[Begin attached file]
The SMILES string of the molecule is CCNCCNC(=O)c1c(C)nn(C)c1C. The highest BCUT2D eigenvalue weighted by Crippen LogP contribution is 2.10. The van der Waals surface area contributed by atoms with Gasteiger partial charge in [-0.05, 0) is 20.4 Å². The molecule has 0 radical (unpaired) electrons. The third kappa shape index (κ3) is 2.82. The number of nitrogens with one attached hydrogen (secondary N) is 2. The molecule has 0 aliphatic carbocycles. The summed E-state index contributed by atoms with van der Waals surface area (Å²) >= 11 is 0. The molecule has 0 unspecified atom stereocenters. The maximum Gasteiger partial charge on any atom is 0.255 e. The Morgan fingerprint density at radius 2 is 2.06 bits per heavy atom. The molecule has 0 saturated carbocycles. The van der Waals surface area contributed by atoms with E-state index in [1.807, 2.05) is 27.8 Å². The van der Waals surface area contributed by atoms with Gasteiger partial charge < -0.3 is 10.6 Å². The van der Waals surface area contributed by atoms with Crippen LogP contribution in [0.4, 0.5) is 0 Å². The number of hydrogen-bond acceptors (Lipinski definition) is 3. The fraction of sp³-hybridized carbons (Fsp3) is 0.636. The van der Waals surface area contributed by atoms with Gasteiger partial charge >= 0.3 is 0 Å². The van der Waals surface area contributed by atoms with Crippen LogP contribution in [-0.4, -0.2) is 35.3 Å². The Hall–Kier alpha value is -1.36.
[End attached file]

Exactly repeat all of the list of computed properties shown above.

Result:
The SMILES string of the molecule is CCNCCNC(=O)c1c(C)nn(C)c1C. The highest BCUT2D eigenvalue weighted by Crippen LogP contribution is 2.10. The van der Waals surface area contributed by atoms with Gasteiger partial charge in [-0.05, 0) is 20.4 Å². The molecule has 0 radical (unpaired) electrons. The third kappa shape index (κ3) is 2.82. The number of nitrogens with one attached hydrogen (secondary N) is 2. The molecule has 0 aliphatic carbocycles. The summed E-state index contributed by atoms with van der Waals surface area (Å²) >= 11 is 0. The molecule has 0 unspecified atom stereocenters. The maximum Gasteiger partial charge on any atom is 0.255 e. The Morgan fingerprint density at radius 2 is 2.06 bits per heavy atom. The molecule has 0 saturated carbocycles. The van der Waals surface area contributed by atoms with E-state index in [1.807, 2.05) is 27.8 Å². The van der Waals surface area contributed by atoms with Gasteiger partial charge < -0.3 is 10.6 Å². The van der Waals surface area contributed by atoms with Crippen LogP contribution in [0.4, 0.5) is 0 Å². The number of hydrogen-bond acceptors (Lipinski definition) is 3. The fraction of sp³-hybridized carbons (Fsp3) is 0.636. The van der Waals surface area contributed by atoms with Gasteiger partial charge >= 0.3 is 0 Å². The van der Waals surface area contributed by atoms with Crippen LogP contribution in [-0.4, -0.2) is 35.3 Å². The Hall–Kier alpha value is -1.36.